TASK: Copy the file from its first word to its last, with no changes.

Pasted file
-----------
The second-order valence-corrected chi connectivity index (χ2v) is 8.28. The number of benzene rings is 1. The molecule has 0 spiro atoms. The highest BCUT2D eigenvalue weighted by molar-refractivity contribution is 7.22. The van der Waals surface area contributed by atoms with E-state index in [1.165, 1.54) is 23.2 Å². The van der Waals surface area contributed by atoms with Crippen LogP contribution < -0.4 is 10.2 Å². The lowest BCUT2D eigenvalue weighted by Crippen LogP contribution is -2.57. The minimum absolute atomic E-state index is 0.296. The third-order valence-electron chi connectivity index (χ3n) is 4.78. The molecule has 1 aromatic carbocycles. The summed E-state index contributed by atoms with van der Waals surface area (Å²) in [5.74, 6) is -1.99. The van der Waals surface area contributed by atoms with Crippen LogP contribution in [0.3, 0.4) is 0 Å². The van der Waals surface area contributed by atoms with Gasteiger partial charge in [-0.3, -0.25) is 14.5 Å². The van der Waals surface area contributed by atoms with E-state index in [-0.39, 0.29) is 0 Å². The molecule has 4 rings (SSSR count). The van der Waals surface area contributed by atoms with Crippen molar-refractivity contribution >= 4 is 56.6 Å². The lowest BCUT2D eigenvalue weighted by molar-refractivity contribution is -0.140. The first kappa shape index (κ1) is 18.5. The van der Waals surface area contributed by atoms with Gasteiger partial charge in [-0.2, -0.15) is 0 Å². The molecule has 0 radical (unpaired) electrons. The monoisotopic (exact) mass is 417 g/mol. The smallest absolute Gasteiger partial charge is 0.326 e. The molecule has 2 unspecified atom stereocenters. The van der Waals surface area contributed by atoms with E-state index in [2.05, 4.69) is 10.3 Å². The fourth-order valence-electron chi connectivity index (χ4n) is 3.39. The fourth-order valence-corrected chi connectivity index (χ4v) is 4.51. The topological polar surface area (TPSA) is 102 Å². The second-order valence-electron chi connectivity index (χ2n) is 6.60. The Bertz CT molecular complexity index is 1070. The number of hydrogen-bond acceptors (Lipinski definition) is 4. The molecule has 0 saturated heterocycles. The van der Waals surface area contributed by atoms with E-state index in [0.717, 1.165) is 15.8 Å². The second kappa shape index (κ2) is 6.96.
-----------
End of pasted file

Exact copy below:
The second-order valence-corrected chi connectivity index (χ2v) is 8.28. The number of benzene rings is 1. The molecule has 0 spiro atoms. The highest BCUT2D eigenvalue weighted by molar-refractivity contribution is 7.22. The van der Waals surface area contributed by atoms with E-state index in [1.165, 1.54) is 23.2 Å². The van der Waals surface area contributed by atoms with Crippen LogP contribution < -0.4 is 10.2 Å². The lowest BCUT2D eigenvalue weighted by Crippen LogP contribution is -2.57. The minimum absolute atomic E-state index is 0.296. The third-order valence-electron chi connectivity index (χ3n) is 4.78. The molecule has 1 aromatic carbocycles. The summed E-state index contributed by atoms with van der Waals surface area (Å²) in [5.74, 6) is -1.99. The van der Waals surface area contributed by atoms with Crippen LogP contribution in [0.3, 0.4) is 0 Å². The van der Waals surface area contributed by atoms with Gasteiger partial charge in [-0.3, -0.25) is 14.5 Å². The van der Waals surface area contributed by atoms with E-state index in [-0.39, 0.29) is 0 Å². The molecule has 4 rings (SSSR count). The van der Waals surface area contributed by atoms with Crippen molar-refractivity contribution >= 4 is 56.6 Å². The lowest BCUT2D eigenvalue weighted by molar-refractivity contribution is -0.140. The first kappa shape index (κ1) is 18.5. The van der Waals surface area contributed by atoms with Gasteiger partial charge in [-0.2, -0.15) is 0 Å². The molecule has 0 radical (unpaired) electrons. The monoisotopic (exact) mass is 417 g/mol. The smallest absolute Gasteiger partial charge is 0.326 e. The molecule has 2 unspecified atom stereocenters. The van der Waals surface area contributed by atoms with E-state index in [2.05, 4.69) is 10.3 Å². The fourth-order valence-electron chi connectivity index (χ4n) is 3.39. The fourth-order valence-corrected chi connectivity index (χ4v) is 4.51. The topological polar surface area (TPSA) is 102 Å². The second-order valence-electron chi connectivity index (χ2n) is 6.60. The Bertz CT molecular complexity index is 1070. The number of hydrogen-bond acceptors (Lipinski definition) is 4. The molecule has 0 saturated heterocycles. The van der Waals surface area contributed by atoms with E-state index in [0.717, 1.165) is 15.8 Å². The second kappa shape index (κ2) is 6.96.